If you’re a nurse and you smoke, you may have lots of guilt and self-doubt. You know better than anyone about the health complications related to smoking and tobacco use. You blame yourself for not being able to kick the habit. You might even avoid counseling other patients to quit, knowing that you yourself haven’t done the same.
The first step is to get your head out of the blame game. Making yourself feel as bad as possible is not going to help you quit.
You have a nicotine addiction. And you can beat it.
You have fellow nurses all around you who have been able to quit the habit. According to data in this recent article published in the Journal of the American Medical Association, RNs have shown a significant decrease in smoking rates between 2003 and 2011, outpacing other healthcare providers.
Today could be the day that you change your life forever.
Today could be the day that you put tobacco behind you once and for all.
Read through some of these tips from the American Cancer Association and formulate a plan:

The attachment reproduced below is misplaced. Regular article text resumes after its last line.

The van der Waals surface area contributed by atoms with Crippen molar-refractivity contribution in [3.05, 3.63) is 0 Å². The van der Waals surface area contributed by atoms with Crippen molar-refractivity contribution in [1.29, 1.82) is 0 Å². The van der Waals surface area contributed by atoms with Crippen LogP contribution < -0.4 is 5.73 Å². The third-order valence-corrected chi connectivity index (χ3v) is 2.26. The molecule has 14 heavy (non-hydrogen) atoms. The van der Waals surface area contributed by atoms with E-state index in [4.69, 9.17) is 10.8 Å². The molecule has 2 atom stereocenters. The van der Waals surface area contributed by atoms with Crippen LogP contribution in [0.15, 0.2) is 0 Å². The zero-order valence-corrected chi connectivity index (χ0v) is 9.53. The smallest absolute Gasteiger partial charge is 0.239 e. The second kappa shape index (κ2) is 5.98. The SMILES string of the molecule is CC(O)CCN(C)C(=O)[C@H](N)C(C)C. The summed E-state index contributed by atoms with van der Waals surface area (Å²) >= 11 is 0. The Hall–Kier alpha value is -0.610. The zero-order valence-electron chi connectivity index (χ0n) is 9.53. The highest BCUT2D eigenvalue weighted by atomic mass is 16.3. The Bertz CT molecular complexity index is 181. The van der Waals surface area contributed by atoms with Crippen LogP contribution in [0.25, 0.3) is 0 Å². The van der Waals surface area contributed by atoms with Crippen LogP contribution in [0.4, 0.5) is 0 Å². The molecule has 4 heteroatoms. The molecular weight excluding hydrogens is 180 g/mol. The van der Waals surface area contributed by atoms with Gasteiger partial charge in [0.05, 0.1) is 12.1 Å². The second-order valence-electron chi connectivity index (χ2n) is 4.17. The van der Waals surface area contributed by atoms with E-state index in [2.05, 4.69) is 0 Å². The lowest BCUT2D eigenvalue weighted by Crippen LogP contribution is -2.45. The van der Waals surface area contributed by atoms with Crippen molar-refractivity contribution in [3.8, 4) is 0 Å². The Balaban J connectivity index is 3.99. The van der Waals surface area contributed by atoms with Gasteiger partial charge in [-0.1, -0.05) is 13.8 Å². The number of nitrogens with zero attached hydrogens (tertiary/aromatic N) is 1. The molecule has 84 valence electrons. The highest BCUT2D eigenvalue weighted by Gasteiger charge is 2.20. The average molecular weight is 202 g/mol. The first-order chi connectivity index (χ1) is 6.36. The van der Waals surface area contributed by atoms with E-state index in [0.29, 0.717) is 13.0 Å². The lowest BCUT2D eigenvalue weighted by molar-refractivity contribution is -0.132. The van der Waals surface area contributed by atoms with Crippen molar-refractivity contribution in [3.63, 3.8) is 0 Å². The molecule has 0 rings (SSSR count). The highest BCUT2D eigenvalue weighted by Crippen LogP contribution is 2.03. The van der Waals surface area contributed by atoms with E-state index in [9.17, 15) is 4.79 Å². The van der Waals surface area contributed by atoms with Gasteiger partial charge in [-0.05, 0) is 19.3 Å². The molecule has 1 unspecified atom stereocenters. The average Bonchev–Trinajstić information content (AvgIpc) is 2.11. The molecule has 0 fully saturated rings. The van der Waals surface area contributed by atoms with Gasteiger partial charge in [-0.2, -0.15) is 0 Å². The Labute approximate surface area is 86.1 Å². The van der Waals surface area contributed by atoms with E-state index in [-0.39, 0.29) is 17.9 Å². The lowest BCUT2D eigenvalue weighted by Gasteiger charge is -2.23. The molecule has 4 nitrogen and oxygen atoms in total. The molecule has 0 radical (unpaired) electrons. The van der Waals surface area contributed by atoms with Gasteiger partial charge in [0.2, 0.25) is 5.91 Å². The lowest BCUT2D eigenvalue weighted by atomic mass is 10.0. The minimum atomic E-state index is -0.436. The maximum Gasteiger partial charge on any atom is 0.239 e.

- Use a multimodal approach. Successful smoking cessation in those who don’t seek assistance is as low as 4-7%. Medication and emotional support increases the change of success to 25%.
- Utilize telephone counseling.
- Join a program or support group: The American Cancer Association recommends choosing a program that has at least four sessions over at least a two week period for best results.
- Ask for support from family and friends: Share this list of ways that others can help you in your quest to quit smoking.
- Consider pharmacologic methods to deal with cravings and increase your chances of success.
Want to better understand the relationship between stress and smoking? Learn more about what drives your behaviors with this insightful article about smoking cessation and stress management.
Did you used to smoke, but found a way to overcome it? Let us know what worked for you.